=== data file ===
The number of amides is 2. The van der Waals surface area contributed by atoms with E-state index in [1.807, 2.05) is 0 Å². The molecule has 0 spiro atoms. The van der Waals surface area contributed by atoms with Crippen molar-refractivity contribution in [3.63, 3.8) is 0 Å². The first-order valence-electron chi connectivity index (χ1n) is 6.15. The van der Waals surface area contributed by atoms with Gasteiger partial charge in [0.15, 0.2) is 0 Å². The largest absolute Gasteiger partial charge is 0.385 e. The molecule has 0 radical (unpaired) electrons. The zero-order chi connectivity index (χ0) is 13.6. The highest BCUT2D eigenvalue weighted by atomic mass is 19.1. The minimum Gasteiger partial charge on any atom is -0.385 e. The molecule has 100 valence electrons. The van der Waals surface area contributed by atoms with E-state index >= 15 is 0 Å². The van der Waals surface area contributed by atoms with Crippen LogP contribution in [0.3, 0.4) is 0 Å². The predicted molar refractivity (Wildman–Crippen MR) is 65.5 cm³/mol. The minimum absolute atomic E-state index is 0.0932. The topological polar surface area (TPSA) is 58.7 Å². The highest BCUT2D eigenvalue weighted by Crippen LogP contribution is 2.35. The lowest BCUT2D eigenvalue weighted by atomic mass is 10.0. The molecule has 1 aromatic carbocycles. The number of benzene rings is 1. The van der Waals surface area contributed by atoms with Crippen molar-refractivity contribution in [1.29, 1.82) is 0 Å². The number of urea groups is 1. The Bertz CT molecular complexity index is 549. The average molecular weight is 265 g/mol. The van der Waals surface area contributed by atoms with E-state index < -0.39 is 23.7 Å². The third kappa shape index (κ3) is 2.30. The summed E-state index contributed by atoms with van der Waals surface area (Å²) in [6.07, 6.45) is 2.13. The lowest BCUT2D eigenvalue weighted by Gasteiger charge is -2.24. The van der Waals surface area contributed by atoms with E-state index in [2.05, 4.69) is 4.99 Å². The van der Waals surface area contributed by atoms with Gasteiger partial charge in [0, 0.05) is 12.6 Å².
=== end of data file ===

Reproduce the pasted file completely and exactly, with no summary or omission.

The number of amides is 2. The van der Waals surface area contributed by atoms with E-state index in [1.807, 2.05) is 0 Å². The molecule has 0 spiro atoms. The van der Waals surface area contributed by atoms with Crippen molar-refractivity contribution in [3.63, 3.8) is 0 Å². The first-order valence-electron chi connectivity index (χ1n) is 6.15. The van der Waals surface area contributed by atoms with Gasteiger partial charge in [0.15, 0.2) is 0 Å². The largest absolute Gasteiger partial charge is 0.385 e. The molecule has 0 radical (unpaired) electrons. The zero-order chi connectivity index (χ0) is 13.6. The highest BCUT2D eigenvalue weighted by atomic mass is 19.1. The minimum Gasteiger partial charge on any atom is -0.385 e. The molecule has 100 valence electrons. The van der Waals surface area contributed by atoms with E-state index >= 15 is 0 Å². The van der Waals surface area contributed by atoms with Crippen LogP contribution in [0.3, 0.4) is 0 Å². The predicted molar refractivity (Wildman–Crippen MR) is 65.5 cm³/mol. The minimum absolute atomic E-state index is 0.0932. The topological polar surface area (TPSA) is 58.7 Å². The highest BCUT2D eigenvalue weighted by Crippen LogP contribution is 2.35. The lowest BCUT2D eigenvalue weighted by atomic mass is 10.0. The molecule has 1 aromatic carbocycles. The number of benzene rings is 1. The van der Waals surface area contributed by atoms with Crippen molar-refractivity contribution in [1.29, 1.82) is 0 Å². The number of urea groups is 1. The Bertz CT molecular complexity index is 549. The average molecular weight is 265 g/mol. The van der Waals surface area contributed by atoms with E-state index < -0.39 is 23.7 Å². The third kappa shape index (κ3) is 2.30. The summed E-state index contributed by atoms with van der Waals surface area (Å²) in [6.07, 6.45) is 2.13. The lowest BCUT2D eigenvalue weighted by Gasteiger charge is -2.24. The van der Waals surface area contributed by atoms with E-state index in [2.05, 4.69) is 4.99 Å². The van der Waals surface area contributed by atoms with Gasteiger partial charge in [0, 0.05) is 12.6 Å².